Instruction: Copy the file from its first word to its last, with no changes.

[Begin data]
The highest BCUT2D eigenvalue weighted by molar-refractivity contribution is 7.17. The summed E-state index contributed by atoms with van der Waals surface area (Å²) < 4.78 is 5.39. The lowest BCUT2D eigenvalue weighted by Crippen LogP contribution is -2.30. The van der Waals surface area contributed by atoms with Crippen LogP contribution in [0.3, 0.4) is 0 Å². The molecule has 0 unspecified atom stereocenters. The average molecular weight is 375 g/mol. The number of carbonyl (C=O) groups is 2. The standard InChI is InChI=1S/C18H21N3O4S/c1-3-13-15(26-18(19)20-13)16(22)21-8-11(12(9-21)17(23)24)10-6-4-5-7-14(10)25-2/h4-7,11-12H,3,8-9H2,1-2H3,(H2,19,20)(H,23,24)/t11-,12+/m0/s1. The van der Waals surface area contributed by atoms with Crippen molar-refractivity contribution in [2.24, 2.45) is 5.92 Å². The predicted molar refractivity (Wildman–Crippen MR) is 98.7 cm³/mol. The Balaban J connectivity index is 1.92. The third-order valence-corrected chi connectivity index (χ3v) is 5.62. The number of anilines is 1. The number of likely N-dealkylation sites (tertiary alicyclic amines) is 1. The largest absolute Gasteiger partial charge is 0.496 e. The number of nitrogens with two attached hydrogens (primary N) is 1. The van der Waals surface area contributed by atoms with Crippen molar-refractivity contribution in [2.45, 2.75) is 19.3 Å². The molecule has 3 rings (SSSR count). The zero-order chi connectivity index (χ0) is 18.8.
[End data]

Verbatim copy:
The highest BCUT2D eigenvalue weighted by molar-refractivity contribution is 7.17. The summed E-state index contributed by atoms with van der Waals surface area (Å²) < 4.78 is 5.39. The lowest BCUT2D eigenvalue weighted by Crippen LogP contribution is -2.30. The van der Waals surface area contributed by atoms with Crippen LogP contribution in [0.3, 0.4) is 0 Å². The molecule has 0 unspecified atom stereocenters. The average molecular weight is 375 g/mol. The number of carbonyl (C=O) groups is 2. The standard InChI is InChI=1S/C18H21N3O4S/c1-3-13-15(26-18(19)20-13)16(22)21-8-11(12(9-21)17(23)24)10-6-4-5-7-14(10)25-2/h4-7,11-12H,3,8-9H2,1-2H3,(H2,19,20)(H,23,24)/t11-,12+/m0/s1. The van der Waals surface area contributed by atoms with Crippen molar-refractivity contribution in [2.24, 2.45) is 5.92 Å². The predicted molar refractivity (Wildman–Crippen MR) is 98.7 cm³/mol. The Balaban J connectivity index is 1.92. The third-order valence-corrected chi connectivity index (χ3v) is 5.62. The number of anilines is 1. The number of likely N-dealkylation sites (tertiary alicyclic amines) is 1. The largest absolute Gasteiger partial charge is 0.496 e. The number of nitrogens with two attached hydrogens (primary N) is 1. The van der Waals surface area contributed by atoms with Crippen molar-refractivity contribution in [2.45, 2.75) is 19.3 Å². The molecule has 3 rings (SSSR count). The zero-order chi connectivity index (χ0) is 18.8.